Consider alternative to interest

Posted Feb. 06, 2009, at 6:01 p.m.
Last modified Feb. 13, 2011, at 10:47 a.m.

The financial crises of the past few months have resulted in some deep soul-searching as we struggle to understand why what seemed to be the bedrock of financial stability came crumbling down. First Wachovia, the nation’s No. 4 bank holding company, then Fannie Mae and Freddie Mac, followed by Merrill Lynch.

It did not stop there. The Feds bailed out American International Group, or AIG, for $85 billion and Washington Mutual became the largest bank failure in history. As the nation searches for a solution to the recession that started in December 2007, politicians debate bailout plans, CEOs line up for government handouts, and perhaps, just perhaps, as we beat around the proverbial bush, we are overlooking the root of the problem: interest or usury itself.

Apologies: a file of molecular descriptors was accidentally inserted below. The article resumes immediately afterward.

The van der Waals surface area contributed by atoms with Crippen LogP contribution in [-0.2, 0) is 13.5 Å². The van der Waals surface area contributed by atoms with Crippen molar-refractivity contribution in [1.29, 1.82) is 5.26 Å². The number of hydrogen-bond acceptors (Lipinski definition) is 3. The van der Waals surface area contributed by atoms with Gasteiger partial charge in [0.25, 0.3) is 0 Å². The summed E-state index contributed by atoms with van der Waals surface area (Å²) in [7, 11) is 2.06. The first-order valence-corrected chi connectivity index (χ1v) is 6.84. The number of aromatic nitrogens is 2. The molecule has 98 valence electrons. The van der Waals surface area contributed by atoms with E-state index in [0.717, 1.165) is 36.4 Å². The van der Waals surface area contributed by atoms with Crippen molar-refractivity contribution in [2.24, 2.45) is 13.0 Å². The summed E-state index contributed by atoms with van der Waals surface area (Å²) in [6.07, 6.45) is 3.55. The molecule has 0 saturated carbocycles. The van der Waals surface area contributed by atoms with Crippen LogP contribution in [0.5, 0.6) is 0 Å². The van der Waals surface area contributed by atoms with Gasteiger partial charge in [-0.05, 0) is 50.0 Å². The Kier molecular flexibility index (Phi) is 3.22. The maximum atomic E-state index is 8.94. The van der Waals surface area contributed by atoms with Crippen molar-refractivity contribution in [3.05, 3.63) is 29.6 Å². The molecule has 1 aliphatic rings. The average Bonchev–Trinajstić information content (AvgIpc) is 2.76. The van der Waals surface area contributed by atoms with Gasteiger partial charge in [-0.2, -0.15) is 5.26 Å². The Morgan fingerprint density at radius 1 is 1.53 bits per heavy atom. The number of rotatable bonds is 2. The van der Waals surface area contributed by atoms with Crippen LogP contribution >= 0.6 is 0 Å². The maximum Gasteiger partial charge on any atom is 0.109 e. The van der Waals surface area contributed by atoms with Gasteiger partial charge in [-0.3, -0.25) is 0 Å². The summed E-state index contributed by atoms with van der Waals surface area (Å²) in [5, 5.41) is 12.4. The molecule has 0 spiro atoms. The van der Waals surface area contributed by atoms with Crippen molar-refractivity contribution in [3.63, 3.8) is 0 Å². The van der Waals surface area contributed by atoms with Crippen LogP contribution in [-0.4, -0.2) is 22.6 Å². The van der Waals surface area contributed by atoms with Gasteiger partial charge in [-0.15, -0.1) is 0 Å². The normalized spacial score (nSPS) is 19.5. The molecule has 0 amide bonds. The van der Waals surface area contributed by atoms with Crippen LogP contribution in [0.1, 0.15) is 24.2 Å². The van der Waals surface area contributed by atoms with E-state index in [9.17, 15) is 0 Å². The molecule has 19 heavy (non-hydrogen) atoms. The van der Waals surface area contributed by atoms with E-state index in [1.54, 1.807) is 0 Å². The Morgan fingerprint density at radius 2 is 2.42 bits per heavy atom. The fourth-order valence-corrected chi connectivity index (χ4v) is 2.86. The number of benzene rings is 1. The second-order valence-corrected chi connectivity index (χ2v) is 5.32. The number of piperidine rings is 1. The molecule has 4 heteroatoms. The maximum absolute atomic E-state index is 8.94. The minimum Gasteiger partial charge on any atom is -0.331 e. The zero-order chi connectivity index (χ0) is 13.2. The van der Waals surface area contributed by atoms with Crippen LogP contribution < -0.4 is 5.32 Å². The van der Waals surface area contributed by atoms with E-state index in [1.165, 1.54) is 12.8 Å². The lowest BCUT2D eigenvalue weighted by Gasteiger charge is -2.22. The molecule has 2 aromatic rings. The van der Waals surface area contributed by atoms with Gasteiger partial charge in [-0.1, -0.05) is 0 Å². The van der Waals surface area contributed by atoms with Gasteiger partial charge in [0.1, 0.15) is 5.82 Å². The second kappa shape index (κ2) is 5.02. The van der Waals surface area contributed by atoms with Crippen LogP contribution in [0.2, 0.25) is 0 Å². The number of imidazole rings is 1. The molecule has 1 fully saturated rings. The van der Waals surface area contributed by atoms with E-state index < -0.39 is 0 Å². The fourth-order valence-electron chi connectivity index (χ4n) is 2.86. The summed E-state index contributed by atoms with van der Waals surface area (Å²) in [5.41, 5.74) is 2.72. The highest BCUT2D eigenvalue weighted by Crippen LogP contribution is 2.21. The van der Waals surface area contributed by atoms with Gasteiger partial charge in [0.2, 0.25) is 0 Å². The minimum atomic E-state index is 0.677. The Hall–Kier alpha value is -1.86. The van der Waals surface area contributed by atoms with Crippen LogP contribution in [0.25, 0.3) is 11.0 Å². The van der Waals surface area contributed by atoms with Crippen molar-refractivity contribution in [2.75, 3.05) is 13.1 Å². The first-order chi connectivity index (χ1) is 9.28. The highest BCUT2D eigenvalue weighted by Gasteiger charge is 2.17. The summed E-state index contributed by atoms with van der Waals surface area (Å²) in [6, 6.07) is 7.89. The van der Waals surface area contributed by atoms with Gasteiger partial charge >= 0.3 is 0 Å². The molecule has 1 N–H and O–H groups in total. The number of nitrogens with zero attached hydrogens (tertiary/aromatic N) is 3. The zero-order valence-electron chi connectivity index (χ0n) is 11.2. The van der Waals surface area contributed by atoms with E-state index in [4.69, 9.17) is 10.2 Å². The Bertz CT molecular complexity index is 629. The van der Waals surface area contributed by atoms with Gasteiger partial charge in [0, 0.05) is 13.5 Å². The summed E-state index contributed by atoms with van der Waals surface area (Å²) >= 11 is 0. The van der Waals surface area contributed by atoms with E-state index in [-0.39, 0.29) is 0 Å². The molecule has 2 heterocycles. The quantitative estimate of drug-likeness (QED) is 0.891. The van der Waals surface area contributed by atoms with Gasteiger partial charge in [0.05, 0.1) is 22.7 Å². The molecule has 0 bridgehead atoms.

It is the age-old mechanism that has been used since the beginning of time to bind those who don’t have to those who do.

The appetite of our greed is nothing new and existed well before our time. It’s an appetite that was recognized from one end of the world to the other end — from ancient China to the Middle East — and surprisingly manifested in the prohibition of interest. A large number of ancient civilizations were against the practice of charging interest on loans.

Undoubtedly, capitalists will rise up and denounce this as a step back for the progress of humanity and of civilization. To which we must ask: are we really more civilized now than before when we exercised restraint in our appetite to consume and take advantage of others?

The Old Testament says: “If he has not exacted usury nor taken any increase, but has withdrawn his hand from iniquity … And executed true judgment between man and man; If he has walked in My statutes and kept My judgments faithfully — He is just; He shall surely live!” says the Lord GOD.” (Ezekiel 18:7-9)

“If he has exacted usury or taken increase — Shall he then live? He shall not live! If he has done any of these abominations, he shall surely die; his blood shall be upon him. (Ezekiel 18:13)

Although Jewish scholars differ as to the meaning of these injunctions, it is clear that the very nature of interest was considered reprehensible to the point that people who practiced it were cursed.